Despite the near negative degree cold and high winds blustering through downtown Boston, the Boston Convention and Exhibition Center was full to the brim with fans, cosplayers, and developers for PAX East 2017. The largest fan convention and trade show in the Boston area, this gaming-centered convention is estimated to draw around 100,000 visitors or more to this completely sold-out, three-day event.
Fighting your way through the cold and crowded subways seemed to be the price you had to pay this year to gain access to the most recent releases and indie games of the season. From Nintendo’s new Switch console to Mass Effect: Andromeda to the most up-to-date software for gamers, PAX’s show floor was full to the brim and overwhelming to a relatively new convention goer like myself.
But if you weren’t coming for the games, you were coming for the personalities. Streamers and Youtube personalities were abound this year. Markiplier, Jesse Cox, Crendor, and many other streamers had fans lining up for hours to be able to get into panels or a grab a photo or autograph. Some didn’t make the cut, with lines for the Markiplier panel having waits as long as three hours, stretching all the way down the hallway. I was able to sneak into the Cox and Crendor Live panel myself, but only after waiting for more than an hour, legs going numb after sitting on the floor for so long. You could also catch your favorite streamers down by the Twitch booth, sitting on bar stools while chatting with their fans. Or you could jump into the background of their streams through the glass, soundproof booths set up nearby. If that wasn’t enough for you, you can stop by any number of stages to catch live broadcasts or competitions, developer interviews, and hands-on looks at games. Couldn’t make the convention this year? No problem. Twitch has you covered with all-day live streams from each theater and the show floor. There really wasn’t any limit to the amount of presence that Twitch and the online community was showing this year. While I love walking around the floor checking out the newest titles, it’s the human personalities and the interesting panels that really hold me there and prevent me from leaving after a few turns around the booths.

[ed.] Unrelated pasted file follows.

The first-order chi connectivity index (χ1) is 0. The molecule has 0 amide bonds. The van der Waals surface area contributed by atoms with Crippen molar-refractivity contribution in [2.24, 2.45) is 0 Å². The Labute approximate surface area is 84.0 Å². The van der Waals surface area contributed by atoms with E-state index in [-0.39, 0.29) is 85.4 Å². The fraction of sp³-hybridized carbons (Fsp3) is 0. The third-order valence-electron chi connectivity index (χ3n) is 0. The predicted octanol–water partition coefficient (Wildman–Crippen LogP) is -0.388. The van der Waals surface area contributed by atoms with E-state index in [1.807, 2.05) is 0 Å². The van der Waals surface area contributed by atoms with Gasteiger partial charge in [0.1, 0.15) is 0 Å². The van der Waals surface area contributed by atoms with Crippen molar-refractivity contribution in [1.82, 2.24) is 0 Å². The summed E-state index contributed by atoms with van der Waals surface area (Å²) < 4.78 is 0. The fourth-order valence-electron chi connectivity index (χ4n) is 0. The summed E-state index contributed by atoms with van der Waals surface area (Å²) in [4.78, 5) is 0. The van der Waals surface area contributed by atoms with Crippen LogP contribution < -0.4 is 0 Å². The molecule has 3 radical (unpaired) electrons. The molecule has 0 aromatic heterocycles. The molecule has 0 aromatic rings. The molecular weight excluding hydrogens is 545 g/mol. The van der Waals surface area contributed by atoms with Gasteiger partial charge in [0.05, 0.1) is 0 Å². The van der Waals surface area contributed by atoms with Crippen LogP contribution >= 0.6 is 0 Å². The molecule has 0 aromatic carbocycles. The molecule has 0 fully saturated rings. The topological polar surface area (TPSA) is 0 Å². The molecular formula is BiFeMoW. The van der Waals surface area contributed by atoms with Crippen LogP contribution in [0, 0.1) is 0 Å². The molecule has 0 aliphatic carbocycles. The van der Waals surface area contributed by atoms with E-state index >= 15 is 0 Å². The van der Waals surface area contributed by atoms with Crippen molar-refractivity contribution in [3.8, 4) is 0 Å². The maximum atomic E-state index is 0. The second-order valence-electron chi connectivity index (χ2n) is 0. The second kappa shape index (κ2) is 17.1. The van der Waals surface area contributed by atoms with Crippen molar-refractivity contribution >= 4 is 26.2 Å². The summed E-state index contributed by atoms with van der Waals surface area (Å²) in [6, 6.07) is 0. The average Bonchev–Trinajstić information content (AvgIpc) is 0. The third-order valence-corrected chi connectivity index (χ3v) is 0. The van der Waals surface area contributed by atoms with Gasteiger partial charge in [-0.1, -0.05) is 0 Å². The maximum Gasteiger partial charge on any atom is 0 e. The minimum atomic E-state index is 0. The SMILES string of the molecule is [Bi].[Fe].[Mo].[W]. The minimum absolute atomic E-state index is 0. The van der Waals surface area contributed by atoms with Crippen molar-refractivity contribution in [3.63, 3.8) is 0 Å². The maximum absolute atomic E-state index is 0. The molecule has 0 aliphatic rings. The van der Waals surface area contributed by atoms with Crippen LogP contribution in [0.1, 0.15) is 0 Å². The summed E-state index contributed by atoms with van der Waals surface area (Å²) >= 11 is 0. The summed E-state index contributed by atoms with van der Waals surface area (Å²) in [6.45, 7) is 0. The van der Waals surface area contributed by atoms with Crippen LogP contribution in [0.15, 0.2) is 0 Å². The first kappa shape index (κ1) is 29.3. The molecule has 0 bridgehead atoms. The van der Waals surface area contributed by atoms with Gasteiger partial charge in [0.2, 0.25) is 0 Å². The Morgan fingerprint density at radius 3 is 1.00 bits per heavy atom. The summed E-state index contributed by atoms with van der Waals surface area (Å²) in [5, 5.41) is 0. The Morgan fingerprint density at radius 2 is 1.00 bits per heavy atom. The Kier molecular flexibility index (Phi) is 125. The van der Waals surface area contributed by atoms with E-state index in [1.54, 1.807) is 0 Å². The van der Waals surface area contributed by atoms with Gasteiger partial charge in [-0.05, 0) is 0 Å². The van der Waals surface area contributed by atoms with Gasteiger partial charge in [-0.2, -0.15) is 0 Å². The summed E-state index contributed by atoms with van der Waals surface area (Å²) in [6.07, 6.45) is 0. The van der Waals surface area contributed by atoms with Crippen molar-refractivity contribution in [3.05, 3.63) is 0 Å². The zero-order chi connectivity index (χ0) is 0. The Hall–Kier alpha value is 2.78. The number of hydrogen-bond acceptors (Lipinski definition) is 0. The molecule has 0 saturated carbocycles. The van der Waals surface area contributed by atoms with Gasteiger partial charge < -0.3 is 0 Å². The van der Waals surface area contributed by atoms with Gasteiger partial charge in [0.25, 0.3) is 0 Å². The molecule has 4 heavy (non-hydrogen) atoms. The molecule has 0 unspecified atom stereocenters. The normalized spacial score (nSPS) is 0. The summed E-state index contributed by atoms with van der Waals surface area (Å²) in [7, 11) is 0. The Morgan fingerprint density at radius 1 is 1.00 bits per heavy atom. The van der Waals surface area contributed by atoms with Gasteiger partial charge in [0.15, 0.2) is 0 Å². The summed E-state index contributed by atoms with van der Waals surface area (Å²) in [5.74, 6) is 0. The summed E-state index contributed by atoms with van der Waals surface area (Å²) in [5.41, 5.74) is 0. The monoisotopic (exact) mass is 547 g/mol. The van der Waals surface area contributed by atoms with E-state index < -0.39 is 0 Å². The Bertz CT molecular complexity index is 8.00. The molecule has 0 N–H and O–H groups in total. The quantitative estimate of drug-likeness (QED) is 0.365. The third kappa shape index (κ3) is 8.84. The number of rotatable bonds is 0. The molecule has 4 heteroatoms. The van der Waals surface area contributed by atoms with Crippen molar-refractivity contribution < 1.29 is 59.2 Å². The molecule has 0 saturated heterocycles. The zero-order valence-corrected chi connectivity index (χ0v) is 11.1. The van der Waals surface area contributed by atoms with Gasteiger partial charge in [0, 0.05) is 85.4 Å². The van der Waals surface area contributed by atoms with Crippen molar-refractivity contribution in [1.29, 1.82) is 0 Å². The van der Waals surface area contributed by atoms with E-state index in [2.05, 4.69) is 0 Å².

Some people have no problem waiting for two hours or more in line to play their favorite games, but that has never been my kind of thing. I much prefer walking around, grabbing business cards as I go, and checking things out when I get home. PAX has been a place to check out the new titles and grab the merch I otherwise wouldn’t buy if I wasn’t at a convention. Last year’s convention was the first year I could go since moving to the area, and it quickly became one of my favorites. However, this year seemed more low-key. Large signage seemed to be reduced, and gone were the days of giant ARK T-Rex statues or Overwatch-branded vehicle rides. This may be due to there being more booths overall, but it definitely felt like there weren’t many games present that really jumped out at me even with some major names present. Mass Effect: Andromeda was an especially weird experience, as I didn’t even notice it had a presence until I was leaving and saw their private theater room that seemed to be by-appointment only.